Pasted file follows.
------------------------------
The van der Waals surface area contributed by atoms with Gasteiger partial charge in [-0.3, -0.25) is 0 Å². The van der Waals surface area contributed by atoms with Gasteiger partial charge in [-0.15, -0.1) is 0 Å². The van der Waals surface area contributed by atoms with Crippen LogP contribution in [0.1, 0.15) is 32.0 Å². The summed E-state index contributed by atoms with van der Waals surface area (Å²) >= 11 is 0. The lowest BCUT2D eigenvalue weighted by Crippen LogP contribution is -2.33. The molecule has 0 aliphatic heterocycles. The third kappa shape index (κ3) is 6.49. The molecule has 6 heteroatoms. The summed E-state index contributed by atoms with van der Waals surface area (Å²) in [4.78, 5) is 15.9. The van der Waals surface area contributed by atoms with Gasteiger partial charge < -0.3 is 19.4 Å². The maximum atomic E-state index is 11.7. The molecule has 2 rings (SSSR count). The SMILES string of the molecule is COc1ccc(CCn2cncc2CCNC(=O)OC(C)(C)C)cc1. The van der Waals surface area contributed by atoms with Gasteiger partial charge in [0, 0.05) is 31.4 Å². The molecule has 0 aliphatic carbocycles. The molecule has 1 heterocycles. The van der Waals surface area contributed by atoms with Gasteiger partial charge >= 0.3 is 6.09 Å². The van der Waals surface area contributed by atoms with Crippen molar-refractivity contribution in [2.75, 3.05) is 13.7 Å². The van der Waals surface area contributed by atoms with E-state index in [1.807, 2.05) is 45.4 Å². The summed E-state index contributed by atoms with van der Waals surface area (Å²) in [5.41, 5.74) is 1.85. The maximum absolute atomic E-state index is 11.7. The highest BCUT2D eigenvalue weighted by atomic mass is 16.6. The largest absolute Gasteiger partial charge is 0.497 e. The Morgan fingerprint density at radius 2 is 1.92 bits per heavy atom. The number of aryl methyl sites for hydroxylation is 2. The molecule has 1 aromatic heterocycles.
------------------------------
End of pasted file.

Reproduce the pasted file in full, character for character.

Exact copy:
The van der Waals surface area contributed by atoms with Gasteiger partial charge in [-0.3, -0.25) is 0 Å². The van der Waals surface area contributed by atoms with Gasteiger partial charge in [-0.15, -0.1) is 0 Å². The van der Waals surface area contributed by atoms with Crippen LogP contribution in [0.1, 0.15) is 32.0 Å². The summed E-state index contributed by atoms with van der Waals surface area (Å²) >= 11 is 0. The lowest BCUT2D eigenvalue weighted by Crippen LogP contribution is -2.33. The molecule has 0 aliphatic heterocycles. The third kappa shape index (κ3) is 6.49. The molecule has 6 heteroatoms. The summed E-state index contributed by atoms with van der Waals surface area (Å²) in [4.78, 5) is 15.9. The van der Waals surface area contributed by atoms with Gasteiger partial charge < -0.3 is 19.4 Å². The maximum atomic E-state index is 11.7. The molecule has 2 rings (SSSR count). The SMILES string of the molecule is COc1ccc(CCn2cncc2CCNC(=O)OC(C)(C)C)cc1. The van der Waals surface area contributed by atoms with Gasteiger partial charge in [0, 0.05) is 31.4 Å². The molecule has 0 aliphatic carbocycles. The molecule has 1 heterocycles. The van der Waals surface area contributed by atoms with Gasteiger partial charge >= 0.3 is 6.09 Å². The van der Waals surface area contributed by atoms with Crippen molar-refractivity contribution in [2.75, 3.05) is 13.7 Å². The van der Waals surface area contributed by atoms with E-state index in [1.807, 2.05) is 45.4 Å². The summed E-state index contributed by atoms with van der Waals surface area (Å²) in [5.41, 5.74) is 1.85. The maximum absolute atomic E-state index is 11.7. The highest BCUT2D eigenvalue weighted by atomic mass is 16.6. The largest absolute Gasteiger partial charge is 0.497 e. The Morgan fingerprint density at radius 2 is 1.92 bits per heavy atom. The number of aryl methyl sites for hydroxylation is 2. The molecule has 1 aromatic heterocycles.